BALTHUS

A Biography

By Nicholas Fox Weber

Knopf. 656 pp. $40

Reviewed by Dore Ashton

There are a lot of lines to read between in this curious biography of Balthus, who is still alive and still actively propagating his mythomaniacal version of his own life. Like most other biographers of Balthus, Nicholas Fox Weber tries to resist the artist's feints, not wishing to become hostage, but never quite succeeds in bursting free from the old magician's spell: an understandable situation, since the facts alone of Balthus's life, even without his shameless embellishments, are extraordinary enough.

Balthus's public life as an artist began at the age of 14 when Mitsou, a narrative in pictures, was published with a preface by the renowned poet Rainer Maria Rilke. It happened that Rilke was engaged in a passionate -- as passionate as he was capable of -- love affair with Balthus's mother, Baladine, a painter. Her two sons, Pierre and Balthazar Klossowski, benefited from the poet's infatuation. Rilke lavished attention on them both, but the younger son, whose artistic talents were apparent, drew Rilke into the collaboration that brought the boy to the attention of such helpful connections as Pierre Bonnard, Andre Gide and countless others of Rilke's own admirers.

By the age of 16, Balthus was settled in Paris, supported by one of Rilke's many benefactors and free to train himself as a painter by copying old masters at the Louvre. Weber rightly stresses the importance of Poussin's "Echo and Narcissus," which Balthus carefully copied, and suggests that Ovid's lines "Enchanted by the charms which were his own/ Himself the worshiped and the worshiper" "were an apt prediction of his . . . future life."

At 18, Balthus set out for Italy and the work of Piero della Francesca, whom his father, Erich, also a painter, had admired, and who made an indelible impression on the young painter. Weber mistakenly suggests that Piero was an unfashionable enthusiasm in the late 1920s, but in fact Paolo Uccello and Piero were very much on the minds of many young painters, and Balthus was not that extraordinary in his interest. Yet the author is right to point out throughout the book Balthus's quotations from artists such as Piero, Courbet, Poussin and Gericault, and his strange deformations of their styles.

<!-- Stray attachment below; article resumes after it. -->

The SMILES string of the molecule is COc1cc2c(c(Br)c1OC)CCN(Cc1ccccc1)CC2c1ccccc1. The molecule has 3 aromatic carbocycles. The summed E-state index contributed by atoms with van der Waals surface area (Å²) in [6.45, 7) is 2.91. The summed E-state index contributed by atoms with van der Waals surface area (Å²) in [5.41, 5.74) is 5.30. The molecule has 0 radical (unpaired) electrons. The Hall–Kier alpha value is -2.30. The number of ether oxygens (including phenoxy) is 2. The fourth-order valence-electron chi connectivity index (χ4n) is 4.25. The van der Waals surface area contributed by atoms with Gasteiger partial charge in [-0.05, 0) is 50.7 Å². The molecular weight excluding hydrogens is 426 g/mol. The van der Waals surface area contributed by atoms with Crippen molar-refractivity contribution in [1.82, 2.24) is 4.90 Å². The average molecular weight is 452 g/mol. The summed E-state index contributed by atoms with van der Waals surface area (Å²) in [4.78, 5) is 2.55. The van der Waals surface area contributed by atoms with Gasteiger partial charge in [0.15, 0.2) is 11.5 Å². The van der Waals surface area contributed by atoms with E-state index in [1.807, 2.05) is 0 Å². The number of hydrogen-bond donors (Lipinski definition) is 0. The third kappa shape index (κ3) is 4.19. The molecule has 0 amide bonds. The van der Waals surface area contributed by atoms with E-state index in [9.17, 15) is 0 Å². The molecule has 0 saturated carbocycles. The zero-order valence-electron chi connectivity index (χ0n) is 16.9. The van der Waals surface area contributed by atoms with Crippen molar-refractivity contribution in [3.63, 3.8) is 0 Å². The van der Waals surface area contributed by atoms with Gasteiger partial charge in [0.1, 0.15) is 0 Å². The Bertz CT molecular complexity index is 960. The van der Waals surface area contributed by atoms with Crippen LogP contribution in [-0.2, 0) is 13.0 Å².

Balthus's strangeness and his undeniably erotic, often cruel imagery earned him an exhibition at the Galerie Pierre, a favorite haunt of the Surrealists, who had long been affronting good taste and relished the legacy of the Marquis de Sade (whom Pierre Klossowski consecrated in many texts). Balthus was only 26 in 1934, and Pierre Loeb, the gallery's owner, wrote that in the young painter's works "we seem to be watching some strange dream in which everyone is a somnambulist." That strange dream (and dreams were very much in vogue thanks to the Surrealists) attracted many Parisian art-world celebrities, among them Antonin Artaud, who was about to launch his "Theater of Cruelty" and with whom Balthus, always theatrical in his conceptions, soon collaborated. Others drawn to the tall, striking-looking young painter included Andre Derain and Joan Miro, both of whom Balthus portrayed in memorable paintings, and Albert Giacometti, who often joined Balthus in cafes for intense discussions. Giacometti was probably drawn to the same aspects of Balthus's work that inspired Artaud to write of "an inspiration full of violence that is just right for our diseased epoch," since Giacometti himself had embarked on a violent reconsi-deration of his sculpture.